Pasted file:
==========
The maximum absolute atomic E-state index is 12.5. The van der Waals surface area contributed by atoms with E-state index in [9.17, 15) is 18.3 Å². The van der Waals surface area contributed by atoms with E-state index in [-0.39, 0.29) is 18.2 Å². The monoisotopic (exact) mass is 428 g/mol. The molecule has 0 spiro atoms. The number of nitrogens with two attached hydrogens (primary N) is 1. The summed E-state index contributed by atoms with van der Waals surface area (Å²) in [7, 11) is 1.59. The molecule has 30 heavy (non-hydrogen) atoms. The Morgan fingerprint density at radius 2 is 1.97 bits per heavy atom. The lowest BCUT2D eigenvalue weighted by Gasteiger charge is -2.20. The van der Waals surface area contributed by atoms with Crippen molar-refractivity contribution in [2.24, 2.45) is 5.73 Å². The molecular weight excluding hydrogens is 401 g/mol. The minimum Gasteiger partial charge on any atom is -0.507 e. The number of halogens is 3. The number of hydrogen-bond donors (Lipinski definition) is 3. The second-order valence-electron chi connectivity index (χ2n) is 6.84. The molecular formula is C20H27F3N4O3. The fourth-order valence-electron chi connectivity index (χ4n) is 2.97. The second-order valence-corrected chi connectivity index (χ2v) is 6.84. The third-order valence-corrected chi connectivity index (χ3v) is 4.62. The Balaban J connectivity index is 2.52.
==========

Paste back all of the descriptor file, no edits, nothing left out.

The maximum absolute atomic E-state index is 12.5. The van der Waals surface area contributed by atoms with E-state index in [9.17, 15) is 18.3 Å². The van der Waals surface area contributed by atoms with E-state index in [-0.39, 0.29) is 18.2 Å². The monoisotopic (exact) mass is 428 g/mol. The molecule has 0 spiro atoms. The number of nitrogens with two attached hydrogens (primary N) is 1. The summed E-state index contributed by atoms with van der Waals surface area (Å²) in [7, 11) is 1.59. The molecule has 30 heavy (non-hydrogen) atoms. The Morgan fingerprint density at radius 2 is 1.97 bits per heavy atom. The lowest BCUT2D eigenvalue weighted by Gasteiger charge is -2.20. The van der Waals surface area contributed by atoms with Crippen molar-refractivity contribution in [2.24, 2.45) is 5.73 Å². The molecular weight excluding hydrogens is 401 g/mol. The minimum Gasteiger partial charge on any atom is -0.507 e. The number of halogens is 3. The number of hydrogen-bond donors (Lipinski definition) is 3. The second-order valence-electron chi connectivity index (χ2n) is 6.84. The molecular formula is C20H27F3N4O3. The fourth-order valence-electron chi connectivity index (χ4n) is 2.97. The second-order valence-corrected chi connectivity index (χ2v) is 6.84. The third-order valence-corrected chi connectivity index (χ3v) is 4.62. The Balaban J connectivity index is 2.52.